Water companies are calling for all wipes to be classified as unflushable until an international standard is agreed
What is a wet wipe?
Wipes are disposable sheets, designed for various cleaning and sanitary applications, from industrial de-greasers to baby wipes, make-up removers and moist toilet tissue.
Most are not intended to be flushed down the toilet, but some claim to be flushable. However, owing to problems with wipes not breaking down in sewerage systems, water companies are now calling for all wipes to be classed as non-flushable until an international standard for flushability is agreed.
Why are wet wipes a problem?
Because they need to be strong when wet, wipes are much more robust than regular toilet paper. That means they don’t break down as easily when flushed and can block pipework and pumps in sewerage systems. They can also combine with fats in sewers to create ‘fatbergs’ that block pipes and have to be removed mechanically, which is expensive. A lot of the problems with wipes blocking sewerage systems are caused by people flushing away non-flushable wipes. ‘Flushable’ wipes are designed to break down more quickly, but water companies say they are still causing blockages.
What are wipes made from?
They are generally made from non-woven materials – usually fibrous materials like cellulose from wood pulp, sometimes reinforced with polymers like viscose. Non-flushable wipes may include man-made fibres like poly(ethylene) or poly(propylene) for extra strength.
The fibres are spun into a tangled mat and then compressed, along with binders and other materials, to make a sheet. This can then be impregnated with cleaning products, preservatives and other chemicals, depending on the intended application.
Flushable wipes generally use shorter fibres than non-flushables, and may include treatments to help them disintegrate more quickly after use.
How are ‘flushable’ wipes tested?
There is no compulsory test for a product to be marketed as flushable. The industry associations for non-woven products in the US (INDA) and Europe (EDANA) have worked with water industry research bodies since 2008 to develop voluntary test guidelines for their member companies.
The guidelines outline a series of tests that should be passed for a product to be classed as flushable. The tests include whether the product will pass through domestic pipework, whether it clogs household or municipal sewage pumps and how quickly it disintegrates under various water treatment conditions.
Does that mean wipes marked as flushable are OK to flush?
That’s a tricky question. While the INDA/EDANA tests are quite rigorous, and have been developed with input from the water treatment industry, they are not perfect. They are based around specified consumer behaviour patterns – certain numbers of wipes in a given number of flushes, including paper and simulated poo (yes that’s a real thing!).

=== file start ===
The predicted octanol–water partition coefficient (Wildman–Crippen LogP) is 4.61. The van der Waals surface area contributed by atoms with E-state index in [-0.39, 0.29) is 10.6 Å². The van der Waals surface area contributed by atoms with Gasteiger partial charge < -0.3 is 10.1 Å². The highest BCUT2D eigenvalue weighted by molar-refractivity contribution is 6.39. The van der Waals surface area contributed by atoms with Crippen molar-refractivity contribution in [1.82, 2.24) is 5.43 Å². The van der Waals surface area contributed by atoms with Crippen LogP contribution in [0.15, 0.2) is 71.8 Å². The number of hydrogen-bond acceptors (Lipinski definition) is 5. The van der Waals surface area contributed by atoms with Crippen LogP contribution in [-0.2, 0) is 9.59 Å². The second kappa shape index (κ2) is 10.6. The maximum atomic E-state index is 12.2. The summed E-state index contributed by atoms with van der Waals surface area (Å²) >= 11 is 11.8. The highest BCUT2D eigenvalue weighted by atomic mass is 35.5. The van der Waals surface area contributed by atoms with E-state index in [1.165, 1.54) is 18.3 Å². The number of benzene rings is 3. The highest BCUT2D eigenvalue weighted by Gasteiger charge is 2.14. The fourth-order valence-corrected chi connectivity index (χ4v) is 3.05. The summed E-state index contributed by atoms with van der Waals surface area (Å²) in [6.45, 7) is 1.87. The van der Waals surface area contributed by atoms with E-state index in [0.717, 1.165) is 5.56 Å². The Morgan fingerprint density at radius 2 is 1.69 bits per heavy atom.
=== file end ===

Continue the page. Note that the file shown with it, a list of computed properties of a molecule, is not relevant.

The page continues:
If people don’t follow those recommended patterns of use – for example by using too many wipes per flush – then the wipes may not break down properly and contribute to sewerage problems.
There’s also a problem that these guidelines are voluntary and self-regulated. While INDA and EDANA member companies (which represent the majority of wipe manufacturers) may be working hard to test and improve the flushability of their products, there is little to stop non-member companies from marketing products that do not pass these tests as flushable. This is why the water companies are calling for all wipes to be classed as unflushable until a legally-binding international standard for flushability can be established.
The fact that some wipes are marketed as flushable but others aren’t also potentially causes problems, since consumers might either not know that there’s a difference, not understand (or possibly not care). Designating all wipes as non-flushable simplifies the message to users, which could help reduce problems with non-flushable wipes being flushed.
However, from the manufacturers’ point of view, there is a demand for these products. They have also invested time and resources in developing materials that meet the best available standards (developed in collaboration with the water industry), so they will naturally seek to maintain the flushability claim as it is a major selling point.
The safest option is not to flush any wipes, even those marketed as flushable. Used wipes could be bagged up and disposed of in landfill (in the same way that baby wipes or tampons and sanitary towels would be). If you really must use a flushable wipe, check that the manufacturer is a member of INDA and/or EDANA, and try to use them sparingly.